6.6 Trillion Reasons You Want a Hardline with China
Most Americans have never thought twice about intellectual property. But they should.
The US Patent & Trade Office estimates that the intellectual property associated with 81 industries added $6.6 trillion to global GDP in 2014, the last year there’s data. That same year, IP-intensive industries accounted for a staggering 38% of U.S. GDP, a figure that may approach 50% today thanks to the speed at which technology is advancing.
Our nation depends on it.
A recent CNBC poll found that 1 in 5 American companies have reported that the Chinese have stolen intellectual property from them over the past year.
Damages are hard to calculate but estimates range from $225 billion to $600 billion annually.
Not over time.
That’s why this is so critical and why – love him or hate him – the President must be tough on China when it comes to this issue.
Chinese officials don’t see it this way, of course.
They want the party to continue because accessing valuable intellectual property is what’s allowed that nation to come so far and grow so fast over the past 60 years. It’s also why China’s economy now threatens to overtake our own as the world’s most valuable.
Many Americans understand this instinctively because the concept of protecting innovation is as natural to us as watching the sun rise each day. Many Chinese, on the other hand, view the concept of intellectual property as a foreign imposition symbolic of Chinese exploitation in the early part of the 20th century.
Most intellectual property theft occurs in one of two ways – a) via dirty tricks like espionage or spying and b) forced technology transfer via tremendously one-sided partnerships favoring Chinese corporations, especially those acting in concert with the government.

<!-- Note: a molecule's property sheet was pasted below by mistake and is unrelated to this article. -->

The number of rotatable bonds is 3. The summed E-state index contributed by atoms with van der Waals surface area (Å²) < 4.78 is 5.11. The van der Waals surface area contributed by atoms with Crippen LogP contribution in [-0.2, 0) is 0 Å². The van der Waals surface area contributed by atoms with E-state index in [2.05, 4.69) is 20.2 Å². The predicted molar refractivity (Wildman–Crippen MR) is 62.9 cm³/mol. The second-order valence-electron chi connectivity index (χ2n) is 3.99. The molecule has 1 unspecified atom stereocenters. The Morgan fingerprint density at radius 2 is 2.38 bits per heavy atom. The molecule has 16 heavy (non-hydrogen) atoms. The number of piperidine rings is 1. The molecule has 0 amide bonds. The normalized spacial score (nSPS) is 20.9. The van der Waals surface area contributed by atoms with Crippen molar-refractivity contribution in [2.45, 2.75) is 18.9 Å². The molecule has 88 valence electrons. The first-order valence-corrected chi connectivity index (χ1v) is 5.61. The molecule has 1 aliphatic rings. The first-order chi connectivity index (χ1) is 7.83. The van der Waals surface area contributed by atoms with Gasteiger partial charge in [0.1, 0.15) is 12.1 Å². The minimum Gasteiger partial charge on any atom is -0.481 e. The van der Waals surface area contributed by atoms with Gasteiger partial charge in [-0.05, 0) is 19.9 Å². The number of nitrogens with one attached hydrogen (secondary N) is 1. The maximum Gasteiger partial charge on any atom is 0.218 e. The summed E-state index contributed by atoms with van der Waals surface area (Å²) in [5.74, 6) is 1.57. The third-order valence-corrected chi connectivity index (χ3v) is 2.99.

The situation is so bad that more than half of all technology owned by Chinese firms came from or was obtained directly from foreign companies according to a 2015 paper on the matter by the Minneapolis Fed.
I think, incidentally, that’s conservative and the figure may be as high as 70%, especially if we’re talking about military or industrial property used in highly specialized processes and materials.
Here’s the “Redberry”, a Chinese knockoff fielded by Unicom on eve of RIM’s long-delayed 2006 Chinese debut there…
Figure 1 China Unicom, RIM, Michael Bissell
Here’s a BMW X5 and the Shuanghuan CEO…
What makes this so challenging is that “intellectual property” can be anything from manuscripts to engineering specs, from car parts to electronic parts, from graphic arts to digital code and more.
Some of the funnier knockoffs I’ve seen over the years include Tids laundry detergent, people wearing Mike shoes, Pizza Huh and, one of my personal favorites, Dolce & Banana.
Figure 2 Canyouactually.com
Effectively, intellectual property – “IP” for short – broadly includes anything resulting from uniquely applied creativity. It can be tangible – meaning you can touch it – or intangible – meaning you can’t.
Broadly speaking, there are four types of intellectual property:
- Trademarks cover everything from logos, words, symbols, names or colors. Walmart, for example, is a trademark. China has ripped off Walmart by opening a chain of superstores,Wumart, that a spokesperson said, will be “the Walmart of China.”
- Copyrights include software, graphic arts, architecture, books, videos, and databases. Frequently, Chinese companies will produce cars that look and work almost exactly like American models. The Chinese-made Geely GE looked eerily like a Rolls Royce Phantom, for example.